Rodney Rice turns thoughts to home after 40 years of talking politics at RTÉ


A highly-regarded broadcaster will retire today after a career he regards as a ‘privilege’, writes ALISON HEALY

MORE THAN 40 years ago, a young Northerner called Rodney Rice arrived in RTÉ to start his new job. The 24-year-old was due to start work on the current affairs programme 7 Days. “But they’d forgotten I was coming so I was sent out to have a coffee. I came back the next day.”

His bosses may have forgotten his arrival but they won’t forget his departure as he signs off on Saturday Viewfor the last time today and retires from RTÉ.

He is extremely well-regarded in RTÉ, both by colleagues and by the politicians he interviews. He has presented Saturday Viewfor a quarter of a century and the development programme Worlds Apartfor 23 years.

Today’s show will end with an interview with Taoiseach Brian Cowen. In fact, when asked about the politicians he enjoyed interviewing, Cowen’s name is mentioned. He describes him as good company and “the most bright guy having the most unfortunate time”. Garret FitzGerald and Jack Lynch are also name-checked as ideal interviewees.

“I respect politicians, but I don’t think I was ever blown away by any of them,” he says.

However, if he had to single out one outstanding figure, it would be former Labour Party leader Frank Cluskey. “We hit it off straight away,” he recalls. “It was his system of values. He cared about his community and he was also a quintessential Dub. He was a great, great character.”

Rice’s fascination with politics and development issues has dominated his life. Born in Whiteabbey, Co Antrim, he studied history and political science at Trinity College before getting a job in the Belfast Telegraph.

About a year later he received a call out of the blue from RTÉ and began his career with the station in December 1968.

“I kissed the mammy a fond farewell but I was back before I knew it,” he says. His first job was working on a package about the civil rights movement and he would then spend about four years working on Northern Ireland issues.

Controversy in the Dáil over a programme on money-lending resulted in the break-up of the 7 Daysteam and he transferred to radio in 1972, when it was still based at the GPO.

Two years later, he began presenting Here and Now, similar in content and time slot to Today with Pat Kenny.

A decade later, he began presenting Saturday View, which was a lunchtime chat show at that time. “It had more of a Doheny and Nesbitt feel to it but I’m very political in orientation so I began bringing in actual politicians rather than observers,” he says.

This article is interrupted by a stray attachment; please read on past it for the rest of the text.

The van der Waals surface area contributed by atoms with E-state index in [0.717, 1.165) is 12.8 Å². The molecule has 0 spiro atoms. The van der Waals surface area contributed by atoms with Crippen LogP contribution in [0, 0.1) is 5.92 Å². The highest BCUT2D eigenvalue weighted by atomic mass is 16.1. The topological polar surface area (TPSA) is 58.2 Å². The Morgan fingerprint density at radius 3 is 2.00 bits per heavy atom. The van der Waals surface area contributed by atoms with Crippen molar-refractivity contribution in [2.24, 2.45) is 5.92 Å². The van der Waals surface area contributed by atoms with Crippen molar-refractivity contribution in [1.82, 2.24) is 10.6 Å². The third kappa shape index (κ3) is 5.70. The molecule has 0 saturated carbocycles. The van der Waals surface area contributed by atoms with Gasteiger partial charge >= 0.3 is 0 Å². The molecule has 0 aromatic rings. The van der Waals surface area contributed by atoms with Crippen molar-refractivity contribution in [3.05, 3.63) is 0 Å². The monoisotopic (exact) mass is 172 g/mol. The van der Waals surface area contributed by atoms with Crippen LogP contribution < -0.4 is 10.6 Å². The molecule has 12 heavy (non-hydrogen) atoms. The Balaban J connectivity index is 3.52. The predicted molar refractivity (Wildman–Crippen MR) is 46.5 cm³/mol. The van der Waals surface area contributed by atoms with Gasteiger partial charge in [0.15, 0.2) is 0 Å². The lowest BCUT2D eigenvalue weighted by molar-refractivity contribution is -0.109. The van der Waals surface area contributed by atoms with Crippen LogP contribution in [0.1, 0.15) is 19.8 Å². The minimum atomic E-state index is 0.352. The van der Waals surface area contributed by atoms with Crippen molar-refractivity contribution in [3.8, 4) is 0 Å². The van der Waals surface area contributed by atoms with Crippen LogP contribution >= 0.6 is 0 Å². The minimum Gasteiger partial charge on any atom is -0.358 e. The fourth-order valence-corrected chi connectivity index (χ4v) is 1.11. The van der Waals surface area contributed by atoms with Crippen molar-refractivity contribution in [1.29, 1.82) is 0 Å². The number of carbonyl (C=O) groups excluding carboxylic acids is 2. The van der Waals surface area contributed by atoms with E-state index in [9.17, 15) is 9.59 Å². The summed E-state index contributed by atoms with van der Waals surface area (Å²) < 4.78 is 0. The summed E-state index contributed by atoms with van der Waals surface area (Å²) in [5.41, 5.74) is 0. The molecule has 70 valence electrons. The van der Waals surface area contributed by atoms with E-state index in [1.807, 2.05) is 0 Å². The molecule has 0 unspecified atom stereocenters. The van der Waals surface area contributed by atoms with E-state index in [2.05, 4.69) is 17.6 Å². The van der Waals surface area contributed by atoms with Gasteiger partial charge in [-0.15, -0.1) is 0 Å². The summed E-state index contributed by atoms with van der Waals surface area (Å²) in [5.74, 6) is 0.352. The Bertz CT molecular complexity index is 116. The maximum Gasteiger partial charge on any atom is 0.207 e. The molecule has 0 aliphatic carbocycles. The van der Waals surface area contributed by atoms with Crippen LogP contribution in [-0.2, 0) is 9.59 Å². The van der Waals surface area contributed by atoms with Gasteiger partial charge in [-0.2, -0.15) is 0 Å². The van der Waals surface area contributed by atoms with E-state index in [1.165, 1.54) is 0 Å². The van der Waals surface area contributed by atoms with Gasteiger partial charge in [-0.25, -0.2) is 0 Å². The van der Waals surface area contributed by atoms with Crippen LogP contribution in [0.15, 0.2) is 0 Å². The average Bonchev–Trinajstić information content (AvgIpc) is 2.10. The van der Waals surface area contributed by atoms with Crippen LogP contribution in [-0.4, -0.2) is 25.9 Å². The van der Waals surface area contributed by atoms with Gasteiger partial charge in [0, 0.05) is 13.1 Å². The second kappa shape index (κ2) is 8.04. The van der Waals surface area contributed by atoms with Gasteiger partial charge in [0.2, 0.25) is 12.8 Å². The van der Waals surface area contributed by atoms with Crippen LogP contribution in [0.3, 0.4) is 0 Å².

During the 1990 presidential campaign the then Fianna Fáil minister Pádraig Flynn caused offence by referring to what he called Mary Robinson’s new-found interest in her family.

“And bang, it was all over [for Brian Lenihan’s presidential campaign],” Rice says.

He modestly downplays his role in the Flynn episode. “I wasn’t saying anything terribly important to get it out of him,” he says. “My only contribution was to stop the panel in Dublin from actually interrupting him. He was in Castlebar.”

As soon as he heard the words, Rice knew it was the final nail in the coffin for Lenihan, as it followed a difficult appearance on Questions & Answers.

“Michael McDowell just went for him. It was one of the electrifying moments on radio.”

His work on Worlds Apartled to him being banned from South Africa in 1981 for 10 years, after a programme on the apartheid regime. “I was just appalled by what went on,” he says.

He hopes to continue his involvement with development issues with one or two radio documentaries from Africa. “And I’ll see where it goes from there.”

In the meantime, he will reintroduce himself to his wife Margo and three children: Cian, a financial consultant; Caitríona, who works with Frontline, which protects human rights defenders; and Eoghan, a former Sunday Tribunejournalist who now works with the FAI.

Rice says he likes to think that he has seen a lot of the world, but his children still manage to travel to places he’s never been. It sounds like some more travel is on the cards.

“I’ve had a blessed life and a wonderful life with Saturday Viewand Worlds Apart.I couldn’t choose two things that I’d rather do,” he says.

“For a quarter of a century doing those two things I never felt that I wanted to do anything else.It’s been a privilege.”